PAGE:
China

Beijing life – a bizarre coincidence and a political taxi ride

Sometimes it seems that Beijing life can be a bit too interesting.

Three days ago, I met with my landlady in the early afternoon about the lease. Then a few hours after, I got a text from somebody. This is what it said (in Chinese): “Hello, this is the landlord. I’ve changed my number. I just want to tell you to send the rent to my spouse’s account – #######.”
Now, right off the bat, it seems fishy. It turns out it was a fraudulent text, which isn’t too uncommon since a couple of people I know told me they’d gotten similar ones in the past.
Yet the bizarre thing is that that I got this scam text was soon after I’d actually met with my real landlady. I called her after getting the text and she said it wasn’t her and it was a typical scam.
The coincidence was so striking I even had a slight bit of suspicion but my landlady has never texted me and the rent is due next month, plus this kind of text is common, as people told me.
I’d also never gotten a scam text before, though I’ve gotten lots of spam texts advertising different things such as “massage services.”
Living in Beijing has made me quite suspicious, which is not a good thing, and more vigilant, though I’d never fall so easily for this kind of trick anyways.
Then two days ago, in a taxi on the way to work, I made a remark to the driver about how heavy the traffic was. This was a sign of progress, he said. “It’s better to have too many cars than no cars. It means the economy is good.”
And from then, we had a discussion, while mostly stuck in traffic, about China’s development, governance, and even a brief mention of Hong Kong’s Occupy movement at the end.

Among the “highlights” of our exchange though it was all in Chinese and my Chinese certainly isn’t very fluent.

-On Beijing’s development (Driver: too many cars is better than no cars. It’s a sign of progress. Same with all the people flocking to Beijing. Me: Maybe it’d be better if surrounding areas like Hebei province and Tianjin were more developed. Then less people would need to crowd into Beijing.)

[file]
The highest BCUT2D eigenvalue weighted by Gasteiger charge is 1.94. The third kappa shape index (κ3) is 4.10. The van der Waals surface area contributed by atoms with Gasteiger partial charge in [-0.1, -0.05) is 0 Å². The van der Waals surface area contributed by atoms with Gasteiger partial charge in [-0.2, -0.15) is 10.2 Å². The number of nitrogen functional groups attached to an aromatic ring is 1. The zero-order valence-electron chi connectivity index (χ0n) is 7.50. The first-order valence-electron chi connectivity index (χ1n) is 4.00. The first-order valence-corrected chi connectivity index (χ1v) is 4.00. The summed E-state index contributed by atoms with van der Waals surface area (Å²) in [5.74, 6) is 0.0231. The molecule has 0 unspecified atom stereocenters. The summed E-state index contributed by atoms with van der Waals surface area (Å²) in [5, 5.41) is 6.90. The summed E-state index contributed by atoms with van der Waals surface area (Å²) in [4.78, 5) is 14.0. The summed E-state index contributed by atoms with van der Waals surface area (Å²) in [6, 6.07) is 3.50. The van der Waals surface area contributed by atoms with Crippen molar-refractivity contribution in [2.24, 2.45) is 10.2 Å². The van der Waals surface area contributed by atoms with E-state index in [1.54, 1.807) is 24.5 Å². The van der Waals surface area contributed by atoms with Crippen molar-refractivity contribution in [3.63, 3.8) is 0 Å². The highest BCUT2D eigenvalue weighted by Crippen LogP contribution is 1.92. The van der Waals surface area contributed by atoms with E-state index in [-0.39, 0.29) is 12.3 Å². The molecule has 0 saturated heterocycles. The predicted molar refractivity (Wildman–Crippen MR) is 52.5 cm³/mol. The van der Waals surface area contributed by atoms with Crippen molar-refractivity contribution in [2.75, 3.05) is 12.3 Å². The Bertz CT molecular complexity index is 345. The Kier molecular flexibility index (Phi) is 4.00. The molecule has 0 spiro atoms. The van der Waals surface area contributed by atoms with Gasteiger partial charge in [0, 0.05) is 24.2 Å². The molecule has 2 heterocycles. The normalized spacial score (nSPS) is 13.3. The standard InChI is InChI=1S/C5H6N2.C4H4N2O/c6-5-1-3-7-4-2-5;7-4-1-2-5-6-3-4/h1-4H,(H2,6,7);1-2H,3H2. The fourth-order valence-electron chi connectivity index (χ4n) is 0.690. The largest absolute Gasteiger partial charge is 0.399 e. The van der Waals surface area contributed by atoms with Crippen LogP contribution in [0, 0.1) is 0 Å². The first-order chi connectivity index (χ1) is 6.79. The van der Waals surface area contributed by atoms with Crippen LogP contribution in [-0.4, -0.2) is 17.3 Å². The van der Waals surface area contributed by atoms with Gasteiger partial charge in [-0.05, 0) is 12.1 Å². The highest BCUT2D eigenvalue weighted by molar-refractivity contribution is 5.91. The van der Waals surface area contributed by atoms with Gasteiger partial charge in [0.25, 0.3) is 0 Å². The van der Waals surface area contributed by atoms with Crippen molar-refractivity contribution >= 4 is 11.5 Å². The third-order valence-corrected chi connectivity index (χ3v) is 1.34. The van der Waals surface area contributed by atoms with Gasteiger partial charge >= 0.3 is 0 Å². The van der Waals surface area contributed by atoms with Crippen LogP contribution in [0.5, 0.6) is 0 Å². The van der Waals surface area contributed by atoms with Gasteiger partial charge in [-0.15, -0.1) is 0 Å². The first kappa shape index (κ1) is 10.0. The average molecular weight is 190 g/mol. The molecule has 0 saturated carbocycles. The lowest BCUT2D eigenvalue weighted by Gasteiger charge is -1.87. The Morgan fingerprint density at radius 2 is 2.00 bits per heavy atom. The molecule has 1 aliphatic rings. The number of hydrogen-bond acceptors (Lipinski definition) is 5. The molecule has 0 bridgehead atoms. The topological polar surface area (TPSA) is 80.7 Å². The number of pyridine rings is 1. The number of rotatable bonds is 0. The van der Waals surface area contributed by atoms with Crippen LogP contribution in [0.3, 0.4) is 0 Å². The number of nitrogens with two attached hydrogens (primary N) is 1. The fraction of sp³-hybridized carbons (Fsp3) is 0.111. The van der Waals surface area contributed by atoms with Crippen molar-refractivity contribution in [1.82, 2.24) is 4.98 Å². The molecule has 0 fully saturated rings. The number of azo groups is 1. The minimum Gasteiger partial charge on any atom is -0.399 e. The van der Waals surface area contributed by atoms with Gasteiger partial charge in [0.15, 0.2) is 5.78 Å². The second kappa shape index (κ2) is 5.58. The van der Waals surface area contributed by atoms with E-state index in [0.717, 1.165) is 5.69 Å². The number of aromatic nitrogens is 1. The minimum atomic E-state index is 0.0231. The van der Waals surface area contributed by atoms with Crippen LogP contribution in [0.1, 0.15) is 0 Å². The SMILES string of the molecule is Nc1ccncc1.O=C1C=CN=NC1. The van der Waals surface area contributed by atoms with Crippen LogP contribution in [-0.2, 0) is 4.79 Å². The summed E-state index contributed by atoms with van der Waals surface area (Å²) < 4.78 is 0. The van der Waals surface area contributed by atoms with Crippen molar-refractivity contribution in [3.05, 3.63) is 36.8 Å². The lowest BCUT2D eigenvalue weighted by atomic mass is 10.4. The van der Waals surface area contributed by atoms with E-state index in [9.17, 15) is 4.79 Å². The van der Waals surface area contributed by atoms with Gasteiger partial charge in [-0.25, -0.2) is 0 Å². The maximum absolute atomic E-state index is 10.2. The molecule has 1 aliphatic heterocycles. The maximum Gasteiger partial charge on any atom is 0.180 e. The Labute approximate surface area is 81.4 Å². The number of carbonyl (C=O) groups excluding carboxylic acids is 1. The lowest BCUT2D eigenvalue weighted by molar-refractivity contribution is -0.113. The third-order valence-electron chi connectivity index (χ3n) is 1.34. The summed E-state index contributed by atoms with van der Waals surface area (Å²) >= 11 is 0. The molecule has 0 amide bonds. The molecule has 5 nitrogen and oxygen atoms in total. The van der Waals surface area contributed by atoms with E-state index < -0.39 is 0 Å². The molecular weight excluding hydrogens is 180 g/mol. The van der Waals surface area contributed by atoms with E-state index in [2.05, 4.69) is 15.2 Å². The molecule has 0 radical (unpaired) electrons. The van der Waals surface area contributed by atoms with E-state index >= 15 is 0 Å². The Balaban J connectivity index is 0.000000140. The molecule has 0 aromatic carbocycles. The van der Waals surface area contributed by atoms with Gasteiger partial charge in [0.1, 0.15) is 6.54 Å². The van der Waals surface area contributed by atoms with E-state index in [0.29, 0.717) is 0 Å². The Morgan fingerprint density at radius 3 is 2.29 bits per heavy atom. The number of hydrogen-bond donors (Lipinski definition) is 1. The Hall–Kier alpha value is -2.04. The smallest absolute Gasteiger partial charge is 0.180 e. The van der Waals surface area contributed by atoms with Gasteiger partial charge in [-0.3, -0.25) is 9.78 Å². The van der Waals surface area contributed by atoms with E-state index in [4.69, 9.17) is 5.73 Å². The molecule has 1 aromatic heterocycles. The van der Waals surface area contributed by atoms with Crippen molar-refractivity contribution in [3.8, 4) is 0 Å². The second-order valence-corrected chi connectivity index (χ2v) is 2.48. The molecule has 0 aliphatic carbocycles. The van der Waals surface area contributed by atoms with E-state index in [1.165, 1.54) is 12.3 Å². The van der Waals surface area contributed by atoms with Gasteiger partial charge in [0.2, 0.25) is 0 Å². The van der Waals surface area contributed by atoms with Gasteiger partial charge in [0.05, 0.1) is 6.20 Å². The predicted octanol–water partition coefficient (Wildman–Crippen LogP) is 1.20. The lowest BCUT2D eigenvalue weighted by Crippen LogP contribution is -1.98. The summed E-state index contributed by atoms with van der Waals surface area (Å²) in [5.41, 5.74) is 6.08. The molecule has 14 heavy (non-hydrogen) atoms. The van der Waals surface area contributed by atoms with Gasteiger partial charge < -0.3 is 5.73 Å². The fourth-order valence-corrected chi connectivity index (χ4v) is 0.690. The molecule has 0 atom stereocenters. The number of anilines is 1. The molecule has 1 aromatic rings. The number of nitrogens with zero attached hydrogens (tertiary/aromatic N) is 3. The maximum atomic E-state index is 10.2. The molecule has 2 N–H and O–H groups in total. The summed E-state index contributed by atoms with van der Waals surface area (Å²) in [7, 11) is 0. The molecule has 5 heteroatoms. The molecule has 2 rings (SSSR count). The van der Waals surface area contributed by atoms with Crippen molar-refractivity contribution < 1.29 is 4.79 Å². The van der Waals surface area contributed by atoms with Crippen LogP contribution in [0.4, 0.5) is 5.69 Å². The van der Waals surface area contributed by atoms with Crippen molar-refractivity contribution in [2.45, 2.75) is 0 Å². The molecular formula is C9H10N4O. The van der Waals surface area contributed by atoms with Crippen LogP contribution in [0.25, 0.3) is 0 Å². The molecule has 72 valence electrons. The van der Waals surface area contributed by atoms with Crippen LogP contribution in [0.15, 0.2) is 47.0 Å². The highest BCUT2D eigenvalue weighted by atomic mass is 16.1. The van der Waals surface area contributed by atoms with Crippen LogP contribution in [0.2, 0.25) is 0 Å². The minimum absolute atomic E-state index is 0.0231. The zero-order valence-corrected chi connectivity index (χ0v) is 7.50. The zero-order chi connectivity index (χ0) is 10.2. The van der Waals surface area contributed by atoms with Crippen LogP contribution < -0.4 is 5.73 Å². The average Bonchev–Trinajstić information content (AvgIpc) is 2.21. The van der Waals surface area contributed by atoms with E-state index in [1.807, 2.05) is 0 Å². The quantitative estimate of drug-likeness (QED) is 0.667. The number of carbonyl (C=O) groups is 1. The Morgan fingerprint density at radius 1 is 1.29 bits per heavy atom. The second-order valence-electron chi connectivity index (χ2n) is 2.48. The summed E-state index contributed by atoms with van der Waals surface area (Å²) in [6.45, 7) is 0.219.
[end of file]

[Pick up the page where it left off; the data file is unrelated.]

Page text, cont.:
-On the economy (Driver: it’s grown fast in the past and it’s slowing down, but that’s alright. It’s like a kid growing up who is now a teen. Me: Yeah, slower growth is alright. The massive growth in the past hasn’t been all good for people, such as empty housing and too many factories.) 
-About the merit of the Communist Party’s rule (Driver: China is a big country with so many people. You can’t compare it to Singapore. Even Obama and Bush could never rule China properly. China is so stable and that’s because of the Communist Party).

At the end, he asked me if I supported the Occupy Central (anti-govt) movement in HK. “It’s complicated, but I think some of the reasons [for it] were right,” I replied. He gave me a hard stare before we exchanged goodbyes.

It was a decent exchange though things were a bit awkward when he starting complimenting the Communist Party’s rule and his testy reaction when I told him what I thought about the Occupy Central movement.
Anyways I guess it never hurts to have a random political conversation with a stranger before work once in a while.

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8 thoughts on “Beijing life – a bizarre coincidence and a political taxi ride

  1. I’ve always heard that the discussions of taxi-cab drivers in every city tells a lot about the city and its people…and this fits in with my rides in Beijing. Beijing and Xi’an are my favorite places to get into a taxi and have discussions, Xi’an especially because discussions are more philosophical and much less focused on the economy & money. Enjoyed this, cheers!

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    1. Oh, that seems quite cold. So not even if you talk to them? Though on the other hand, it’s good not to feel obligated to talk if you’re really tired.

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      1. Most of the time I don’t even try talking to them anymore! But a few months ago the taxi companies in Suzhou changed their cars to a new model and I asked one cabbie how the new car was, if he was happy with it, etc. He only grunted “I don’t like it” so, once again, I wasn’t encouraged to keep talking hahaha.

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  2. I never ask about politics as a visitor to a country but I do enjoy it when locals (often taxi drivers) start talking about them unprompted. Similar to another commenter, it feels like a snapshot of life, even though I know it’s totally random and could have been a completely different discussion had I been 3 minutes later and gotten into another cab. Interesting nonetheless!

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